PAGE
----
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The word aerodynamics comes from two Greek words: aerios, meaning air, and dynamis, concerning the powerful.
Aerodynamics is an engineering physical science concerned with the interaction between bodies and the atmosphere and the study of the resulting forces and motion of objects through the air. If you have ever wondered why bikers wear spandex clothing; it has to do with aerodynamics. Also, the design trend in cars has been transformed from old square-box cars to new, sleek aerodynamic machines. However it is not only spandex and a slick car that aerodynamicists are concerned with but also aircraft and anything that moves.

In studying the relationship between the environment and physical things that move within it, aerodynamicists try to create vehicles that move quicker and easier. They also try to figure out why certain things move as they do. They research, design, develop, test, manufacture and maintain aerospace vehicles and systems such as commercial and military aircraft, helicopters, missiles, spacecraft and related aerospace equipment.

Other technological applications that aerodynamicists study and work with include hot-air balloons, parachutes, commercial vehicles, high speed trains, hypersonic waveriders, gliders, energy conversion systems, such as wind and gas turbines, and propellers and jet engines. Aerodynamics also affects things like the motion of a model rocket, a beach ball thrown near the shore or a kite flying high overhead. In fact, the curveball thrown by major league baseball pitchers gets its curve from aerodynamics. Since aerodynamics involves both the motion of the object and the reaction of the air, there are several aerodynamicists that devote their studies to basic gas properties and how those properties change through the atmosphere.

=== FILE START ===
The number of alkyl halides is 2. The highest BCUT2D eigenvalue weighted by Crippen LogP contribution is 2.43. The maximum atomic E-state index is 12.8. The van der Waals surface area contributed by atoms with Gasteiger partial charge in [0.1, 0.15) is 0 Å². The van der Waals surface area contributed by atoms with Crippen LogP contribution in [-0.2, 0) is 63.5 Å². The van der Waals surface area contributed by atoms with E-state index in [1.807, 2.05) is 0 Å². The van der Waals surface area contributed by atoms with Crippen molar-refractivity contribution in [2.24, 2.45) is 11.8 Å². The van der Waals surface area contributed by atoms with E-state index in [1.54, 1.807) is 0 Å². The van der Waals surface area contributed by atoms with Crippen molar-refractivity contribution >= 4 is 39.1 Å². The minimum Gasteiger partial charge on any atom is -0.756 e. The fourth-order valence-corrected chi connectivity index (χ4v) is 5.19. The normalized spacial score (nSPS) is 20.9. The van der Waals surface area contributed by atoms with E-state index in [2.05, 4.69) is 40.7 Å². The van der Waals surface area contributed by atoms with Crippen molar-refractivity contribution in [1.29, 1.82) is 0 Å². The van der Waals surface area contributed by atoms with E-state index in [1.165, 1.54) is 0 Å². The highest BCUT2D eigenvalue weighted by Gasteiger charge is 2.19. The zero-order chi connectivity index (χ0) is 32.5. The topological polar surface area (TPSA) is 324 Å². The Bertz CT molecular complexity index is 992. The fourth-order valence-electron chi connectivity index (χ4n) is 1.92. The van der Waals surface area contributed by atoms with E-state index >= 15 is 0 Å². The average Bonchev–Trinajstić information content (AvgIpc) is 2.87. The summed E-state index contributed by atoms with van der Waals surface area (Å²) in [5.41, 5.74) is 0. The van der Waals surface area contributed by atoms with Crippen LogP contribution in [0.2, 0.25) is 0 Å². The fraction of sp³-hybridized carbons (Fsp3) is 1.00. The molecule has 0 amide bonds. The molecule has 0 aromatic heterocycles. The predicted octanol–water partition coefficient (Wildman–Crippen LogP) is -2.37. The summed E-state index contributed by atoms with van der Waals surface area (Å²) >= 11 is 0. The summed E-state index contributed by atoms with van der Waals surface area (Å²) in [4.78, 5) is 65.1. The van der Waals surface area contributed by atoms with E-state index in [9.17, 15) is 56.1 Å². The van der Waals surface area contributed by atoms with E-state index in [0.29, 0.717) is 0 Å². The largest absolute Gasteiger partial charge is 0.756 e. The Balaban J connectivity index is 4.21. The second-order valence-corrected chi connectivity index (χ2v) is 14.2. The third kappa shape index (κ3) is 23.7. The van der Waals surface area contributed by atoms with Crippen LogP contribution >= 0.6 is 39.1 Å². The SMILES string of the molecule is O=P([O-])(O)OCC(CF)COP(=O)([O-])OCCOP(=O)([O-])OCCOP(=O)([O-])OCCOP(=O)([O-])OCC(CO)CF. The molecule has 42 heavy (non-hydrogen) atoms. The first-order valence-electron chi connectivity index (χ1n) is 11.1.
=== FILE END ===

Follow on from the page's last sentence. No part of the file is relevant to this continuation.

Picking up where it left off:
Aerodynamicists work at the front of technology, developing products that truly change the way we think about the world we live in. They work in teams with design engineers and use computers and wind tunnels to simulate flight and motion. Aerodynamicists may alternatively decide to specialize in studying a particular product such as airplanes, helicopters, racecars or kites. The commercial industry is always looking for more improved aircrafts cars and related products.

Aerodynamicists use computer-aided design (CAD), lasers and advanced electronic optics to assist them in research and design work and to help them analyze the effects and potential problems in the designs, such as malfunctions and breakdowns. In their research, they are also looking for factors such as velocity, gravity, speed, distance and other related motion factors. Due to the rapid pace of technology, aerodynamicists are required to constantly update their skills and knowledge in order to keep up with technological advances.
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  Interests and Skills  
Aerodynamicists must have creative, scientific, mathematical and inventive minds. They must demonstrate patience, motivation, determination and perseverance and have strong problem-solving skills. They must be excellent communicators and "team players", since research and design projects require the work of a number of people working together toward a common end product. Finally, they should be able to visualize problems in three dimensions and work well on computers.